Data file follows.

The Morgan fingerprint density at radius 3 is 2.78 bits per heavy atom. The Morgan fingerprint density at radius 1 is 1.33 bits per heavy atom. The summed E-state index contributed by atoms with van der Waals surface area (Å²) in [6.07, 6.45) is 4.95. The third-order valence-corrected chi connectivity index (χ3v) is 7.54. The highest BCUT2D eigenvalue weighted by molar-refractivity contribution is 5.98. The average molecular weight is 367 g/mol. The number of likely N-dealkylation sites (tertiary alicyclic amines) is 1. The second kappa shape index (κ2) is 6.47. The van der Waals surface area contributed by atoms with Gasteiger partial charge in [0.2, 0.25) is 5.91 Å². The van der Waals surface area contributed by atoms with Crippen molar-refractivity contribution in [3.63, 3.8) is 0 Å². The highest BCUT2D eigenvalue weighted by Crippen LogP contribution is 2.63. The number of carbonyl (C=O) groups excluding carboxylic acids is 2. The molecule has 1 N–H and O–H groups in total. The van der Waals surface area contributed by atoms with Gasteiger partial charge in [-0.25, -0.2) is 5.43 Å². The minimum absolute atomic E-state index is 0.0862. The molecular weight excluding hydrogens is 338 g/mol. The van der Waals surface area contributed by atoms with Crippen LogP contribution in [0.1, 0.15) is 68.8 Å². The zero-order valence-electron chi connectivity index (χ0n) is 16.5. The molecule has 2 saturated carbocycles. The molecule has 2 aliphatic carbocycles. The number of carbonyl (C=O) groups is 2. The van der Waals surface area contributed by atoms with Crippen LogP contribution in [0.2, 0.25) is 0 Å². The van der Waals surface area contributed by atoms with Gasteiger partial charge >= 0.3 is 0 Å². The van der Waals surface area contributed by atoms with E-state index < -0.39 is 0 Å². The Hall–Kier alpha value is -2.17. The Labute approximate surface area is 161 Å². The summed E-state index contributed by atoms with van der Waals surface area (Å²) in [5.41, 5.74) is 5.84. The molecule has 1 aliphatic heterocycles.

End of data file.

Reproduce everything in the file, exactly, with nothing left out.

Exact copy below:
The Morgan fingerprint density at radius 3 is 2.78 bits per heavy atom. The Morgan fingerprint density at radius 1 is 1.33 bits per heavy atom. The summed E-state index contributed by atoms with van der Waals surface area (Å²) in [6.07, 6.45) is 4.95. The third-order valence-corrected chi connectivity index (χ3v) is 7.54. The highest BCUT2D eigenvalue weighted by molar-refractivity contribution is 5.98. The average molecular weight is 367 g/mol. The number of likely N-dealkylation sites (tertiary alicyclic amines) is 1. The second kappa shape index (κ2) is 6.47. The van der Waals surface area contributed by atoms with Gasteiger partial charge in [0.2, 0.25) is 5.91 Å². The van der Waals surface area contributed by atoms with Crippen molar-refractivity contribution in [3.63, 3.8) is 0 Å². The highest BCUT2D eigenvalue weighted by Crippen LogP contribution is 2.63. The number of carbonyl (C=O) groups excluding carboxylic acids is 2. The molecule has 1 N–H and O–H groups in total. The van der Waals surface area contributed by atoms with Gasteiger partial charge in [-0.25, -0.2) is 5.43 Å². The minimum absolute atomic E-state index is 0.0862. The molecular weight excluding hydrogens is 338 g/mol. The van der Waals surface area contributed by atoms with Crippen LogP contribution in [0.1, 0.15) is 68.8 Å². The zero-order valence-electron chi connectivity index (χ0n) is 16.5. The molecule has 2 saturated carbocycles. The molecule has 2 aliphatic carbocycles. The number of carbonyl (C=O) groups is 2. The van der Waals surface area contributed by atoms with Crippen LogP contribution in [0.2, 0.25) is 0 Å². The van der Waals surface area contributed by atoms with Gasteiger partial charge >= 0.3 is 0 Å². The van der Waals surface area contributed by atoms with E-state index < -0.39 is 0 Å². The Hall–Kier alpha value is -2.17. The Labute approximate surface area is 161 Å². The summed E-state index contributed by atoms with van der Waals surface area (Å²) in [5.41, 5.74) is 5.84. The molecule has 1 aliphatic heterocycles.